We went out for dinner last night (went out successfully, I might add, not the ‘walked into a restaurant and walked back out without eating’ of earlier in the week, a passtime that I cannot recommend as healthy for body or mind) and discussed this very topic.  To buy a ‘bottomless’ cup of pop will run you close to $3.  Iced tea can occasionally be $0.20 more yet.  There are places that don’t do free refills and they tend to be closer to $2/glass.  This is patently ludicrous in either case.  Consider:

Pop (or soda for the northern US or coke for parts of the southern US, more on this further down the page) comes in something called a Bag-in-Box which is about as appetizing as it sounds.  Essentially the raw syrup of your beverage arrives in a concentrated form and is mixed on-site with carbonated water (or uncarbonated for iced tea).  A bit of fairly rough web searching results in a price of about $0.06 per glass for the syrup and perhaps $0.10 for the carbonated water (on the outside).  Let’s just take it as read that pop is pretty much the widest margin product that is sold in restaurants.

I’m not sure if this is the mis-recalled experience of my fractured youth or the fevered imaginings of somebody who went to sleep at 2:30 this morning after watching Transformers 2 and Star Trek back to back while sitting in the driver’s seat of my car, but I think there was at one time the option of not paying for refills at restaurants.  One would have the option of paying, say, $2 for a single glass and then upgrading it to bottomless for another dollar.  We would like to see this brought back.  I have a tendency to try to get my money’s worth out of my $3.  I have been known to drin upwards of a litre of beverage over the course of a meal (particularly when the food is slow.  I tend to just drink whatever’s handy until it’s gone so it is probably good that I don’t care much for beer).  Amy, on the other hand, will drink two glasses, tops, and only if the food is particularly salty or spicy.  This two-tiered system would not directly benefit the restaurant (making it unlikely to be implemented) but would make us feel frugal and thrifty and I think that is a valuable service that can be provided.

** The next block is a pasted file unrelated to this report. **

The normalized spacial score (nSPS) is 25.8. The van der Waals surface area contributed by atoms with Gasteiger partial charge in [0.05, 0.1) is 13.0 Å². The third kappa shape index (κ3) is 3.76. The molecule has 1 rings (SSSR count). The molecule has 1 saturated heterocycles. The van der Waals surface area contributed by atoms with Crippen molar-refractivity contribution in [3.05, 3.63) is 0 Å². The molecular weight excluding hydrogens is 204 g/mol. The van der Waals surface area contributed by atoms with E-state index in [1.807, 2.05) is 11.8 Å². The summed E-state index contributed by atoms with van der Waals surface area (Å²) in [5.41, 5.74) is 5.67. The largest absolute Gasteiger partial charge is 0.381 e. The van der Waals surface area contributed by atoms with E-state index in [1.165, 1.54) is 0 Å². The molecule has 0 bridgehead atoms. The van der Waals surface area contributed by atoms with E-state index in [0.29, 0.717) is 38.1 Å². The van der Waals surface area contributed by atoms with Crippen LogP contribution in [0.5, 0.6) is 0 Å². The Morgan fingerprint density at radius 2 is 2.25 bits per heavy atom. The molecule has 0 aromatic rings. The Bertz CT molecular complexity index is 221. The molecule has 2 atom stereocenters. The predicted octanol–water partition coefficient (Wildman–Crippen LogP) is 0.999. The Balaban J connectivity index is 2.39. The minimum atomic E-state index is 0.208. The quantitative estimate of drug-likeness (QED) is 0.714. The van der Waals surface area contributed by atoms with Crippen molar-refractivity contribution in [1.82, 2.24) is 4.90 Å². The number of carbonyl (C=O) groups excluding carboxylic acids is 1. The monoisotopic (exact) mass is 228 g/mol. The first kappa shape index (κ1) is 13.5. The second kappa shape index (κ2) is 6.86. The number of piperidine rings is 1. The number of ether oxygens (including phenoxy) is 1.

Now, with respect to pop vs. soda vs. coke.  I had an argument online (and yes, I know what is said of arguing on the internet) with someone from Texas or Louisiana or one of those other humid and tetchy states.  He was insisting that coke is a legitimate generic name for pop, much as Kleenex has become generic for facial tissue or band-aid for self-adhesive bandages.  I maintain that this is a fallacy.  Coke is definitely a type of pop but it is a particular branded flavour.  If somebody asked me ‘what kind of coke do you want’ I would think them an idiot.  There is but one Coke, albeit available in cherry, vanilla, lime, diet, caffeine free, diet caffeine free, diet lime and possibly others but ‘root beer’ is not one of the available options and to insist that it is brands you a dunce.

an empty room with all the windows smashed